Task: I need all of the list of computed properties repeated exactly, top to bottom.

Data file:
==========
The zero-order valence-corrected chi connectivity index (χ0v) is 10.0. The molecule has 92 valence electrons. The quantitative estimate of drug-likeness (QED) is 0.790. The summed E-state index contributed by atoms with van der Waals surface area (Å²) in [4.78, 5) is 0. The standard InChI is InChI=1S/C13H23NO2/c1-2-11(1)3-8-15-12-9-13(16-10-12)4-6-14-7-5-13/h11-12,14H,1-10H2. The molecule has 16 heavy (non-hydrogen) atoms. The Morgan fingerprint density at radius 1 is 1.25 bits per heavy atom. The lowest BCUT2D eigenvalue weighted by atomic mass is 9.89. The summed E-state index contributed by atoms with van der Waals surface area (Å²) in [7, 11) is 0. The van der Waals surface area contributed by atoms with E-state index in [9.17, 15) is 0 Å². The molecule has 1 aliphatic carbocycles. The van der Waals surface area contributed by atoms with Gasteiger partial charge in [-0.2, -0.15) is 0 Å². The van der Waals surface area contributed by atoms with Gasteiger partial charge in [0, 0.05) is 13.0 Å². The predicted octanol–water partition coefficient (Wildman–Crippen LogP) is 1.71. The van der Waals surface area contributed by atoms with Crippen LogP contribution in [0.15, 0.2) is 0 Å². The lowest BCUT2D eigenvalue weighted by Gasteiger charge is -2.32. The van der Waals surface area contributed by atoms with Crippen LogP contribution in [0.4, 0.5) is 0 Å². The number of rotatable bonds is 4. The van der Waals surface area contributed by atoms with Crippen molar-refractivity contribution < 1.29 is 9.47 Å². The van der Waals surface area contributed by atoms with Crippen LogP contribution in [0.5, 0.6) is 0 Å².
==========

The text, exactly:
The zero-order valence-corrected chi connectivity index (χ0v) is 10.0. The molecule has 92 valence electrons. The quantitative estimate of drug-likeness (QED) is 0.790. The summed E-state index contributed by atoms with van der Waals surface area (Å²) in [4.78, 5) is 0. The standard InChI is InChI=1S/C13H23NO2/c1-2-11(1)3-8-15-12-9-13(16-10-12)4-6-14-7-5-13/h11-12,14H,1-10H2. The molecule has 16 heavy (non-hydrogen) atoms. The Morgan fingerprint density at radius 1 is 1.25 bits per heavy atom. The lowest BCUT2D eigenvalue weighted by atomic mass is 9.89. The summed E-state index contributed by atoms with van der Waals surface area (Å²) in [7, 11) is 0. The van der Waals surface area contributed by atoms with E-state index in [9.17, 15) is 0 Å². The molecule has 1 aliphatic carbocycles. The van der Waals surface area contributed by atoms with Gasteiger partial charge in [-0.2, -0.15) is 0 Å². The van der Waals surface area contributed by atoms with Gasteiger partial charge in [0, 0.05) is 13.0 Å². The predicted octanol–water partition coefficient (Wildman–Crippen LogP) is 1.71. The van der Waals surface area contributed by atoms with Crippen LogP contribution in [0.15, 0.2) is 0 Å². The lowest BCUT2D eigenvalue weighted by Gasteiger charge is -2.32. The van der Waals surface area contributed by atoms with Crippen LogP contribution in [0.4, 0.5) is 0 Å². The number of rotatable bonds is 4. The van der Waals surface area contributed by atoms with Crippen molar-refractivity contribution < 1.29 is 9.47 Å². The van der Waals surface area contributed by atoms with Crippen LogP contribution in [0.5, 0.6) is 0 Å².